AMD's Upcoming hardware: The stress of 32nm High-K Metal Gate + new design
We know from AMD's own admissions, although detailed further by Global Foundries in its presentations; AMD's 'Llano' Fuzion APU will debut next year on its 32nm High-k Metal Gate 'Super High Performance' process. AMD's own slides are slightly confusing because it claims both SOI (silicon on insulator) and High-k MG technologies are in use.
AMD needs all the help it can get though, because Llano and its high performance Fuzion brothers will be a monumental effort. For starters it's still AMD's first entirely new core for five years, then throw on graphics into that mix and then chuck in a smaller and newer High-k MG process technology. Now, finally, add to the fact that Global Foundries admits that Llano is 'driving yield learning' for its 32nm process (!) and AMD's most important product in its history is facing truly insurmountable odds.
Click to enlarge
It's not even being helped much by experience from its Ontario and Zacate parts either, because TSMC is manufacturing those. Global Foundries already offers a 40nm 'low power' option, but that appears not cover the diverse needs of x86. In contrast Ontario and Zacate should be easy to make for AMD and TSMC as it combines the familiar K10.5 x86 core parts, with the fact that TSMC already makes the Radeon GPU portion. All this goes into a relatively small (albeit packed) die and lower ~400M transistor count (in contrast even the Radeon 5600 series has 50 per cent more transistors).
Next stop, 28nm!
Whereas TSMC cancelled its 32nm node entirely concentrating on High-k MG launching only on 28nm; apparently sometime around now, although we think TSMC's roadmaps are optimistic at best - Global Foundries on the other hand, is firing ahead with High-k metal gate at both 32nm and 28nm.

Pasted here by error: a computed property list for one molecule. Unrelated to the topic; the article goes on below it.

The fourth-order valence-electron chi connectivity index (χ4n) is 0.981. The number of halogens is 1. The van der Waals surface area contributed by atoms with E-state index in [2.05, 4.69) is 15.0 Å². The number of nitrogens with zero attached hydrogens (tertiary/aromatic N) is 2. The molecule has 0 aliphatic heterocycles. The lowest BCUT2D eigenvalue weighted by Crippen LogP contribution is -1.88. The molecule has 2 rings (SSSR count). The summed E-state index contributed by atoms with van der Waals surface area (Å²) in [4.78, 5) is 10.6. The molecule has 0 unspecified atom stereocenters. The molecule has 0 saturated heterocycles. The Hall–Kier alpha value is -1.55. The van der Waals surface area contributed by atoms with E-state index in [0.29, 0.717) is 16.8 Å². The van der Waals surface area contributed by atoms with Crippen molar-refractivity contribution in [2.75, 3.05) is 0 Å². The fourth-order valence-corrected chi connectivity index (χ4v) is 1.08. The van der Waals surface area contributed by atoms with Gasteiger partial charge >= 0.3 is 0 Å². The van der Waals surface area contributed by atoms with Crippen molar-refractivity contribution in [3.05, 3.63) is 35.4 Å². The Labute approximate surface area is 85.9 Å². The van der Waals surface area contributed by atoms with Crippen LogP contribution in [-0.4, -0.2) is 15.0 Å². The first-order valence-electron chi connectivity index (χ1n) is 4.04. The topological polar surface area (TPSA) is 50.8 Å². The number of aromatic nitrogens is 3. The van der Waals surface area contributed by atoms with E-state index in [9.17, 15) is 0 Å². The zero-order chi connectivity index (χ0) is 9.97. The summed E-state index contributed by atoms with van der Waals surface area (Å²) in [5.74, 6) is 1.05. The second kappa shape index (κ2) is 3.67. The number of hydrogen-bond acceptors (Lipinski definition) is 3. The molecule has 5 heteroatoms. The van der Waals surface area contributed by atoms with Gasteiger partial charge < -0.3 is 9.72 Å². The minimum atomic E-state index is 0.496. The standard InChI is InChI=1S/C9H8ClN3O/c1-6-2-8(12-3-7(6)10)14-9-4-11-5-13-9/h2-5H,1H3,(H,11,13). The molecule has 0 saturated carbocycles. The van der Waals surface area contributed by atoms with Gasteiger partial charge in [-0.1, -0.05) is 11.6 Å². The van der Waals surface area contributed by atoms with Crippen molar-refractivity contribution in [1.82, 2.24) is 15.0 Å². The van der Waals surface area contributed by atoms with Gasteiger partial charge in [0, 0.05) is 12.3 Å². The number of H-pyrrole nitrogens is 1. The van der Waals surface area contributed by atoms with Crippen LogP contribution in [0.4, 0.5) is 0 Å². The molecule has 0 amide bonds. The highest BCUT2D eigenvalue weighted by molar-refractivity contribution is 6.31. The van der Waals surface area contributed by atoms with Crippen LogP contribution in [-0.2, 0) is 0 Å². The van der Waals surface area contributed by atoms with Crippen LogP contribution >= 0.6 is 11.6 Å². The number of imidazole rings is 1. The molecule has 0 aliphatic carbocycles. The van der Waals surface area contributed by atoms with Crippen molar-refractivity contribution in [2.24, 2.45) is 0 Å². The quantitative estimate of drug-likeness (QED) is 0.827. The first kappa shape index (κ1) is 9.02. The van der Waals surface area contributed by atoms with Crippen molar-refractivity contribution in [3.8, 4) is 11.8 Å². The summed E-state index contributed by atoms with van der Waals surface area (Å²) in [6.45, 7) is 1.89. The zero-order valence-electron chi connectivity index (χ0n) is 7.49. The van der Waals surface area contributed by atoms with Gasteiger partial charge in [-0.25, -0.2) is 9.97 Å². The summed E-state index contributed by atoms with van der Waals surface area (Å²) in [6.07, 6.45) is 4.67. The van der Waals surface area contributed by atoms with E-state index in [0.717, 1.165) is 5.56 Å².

The 32nm node is its 'High Performance' technology, which is already well into development, with real products (AMD Llano) arriving somewhere into the first half of next year.
Click to enlarge
28nm uses the same production technology as 32nm, but Global Foundries design is for lower power, lower leakage devices only: it's not suitable for CPUs. Compared to 40nm, 28nm cuts the same die size in half (and future 20nm goes half again), while promoting a 50 per cent increase in switching speed and energy reduction per switch.
Both Global Foundries and TSMC are hitting the 28nm stride about the same time, but the difference between both companies is that where Global Foundries is putting its 'High Performance' stamp on 32nm, TSMC is pushing the same thing at 28nm having learnt from its previous expertise in high performance half-nodes at (110nm, 80nm,) 55nm and 40nm.
These competing roadmaps are not directly comparable however, and the specialisation of part type and techniques of manufacturing will see who gets the customer. For 28nm at least, both AMD and Nvidia should be sticking with TSMC. The next question being: will it hurt AMD for sticking to 40nm in its upcoming Radeon HD 6000 series?
Beyond that, direct competition could potentially offer competitive pricing between the two companies, which means cheaper chips for us.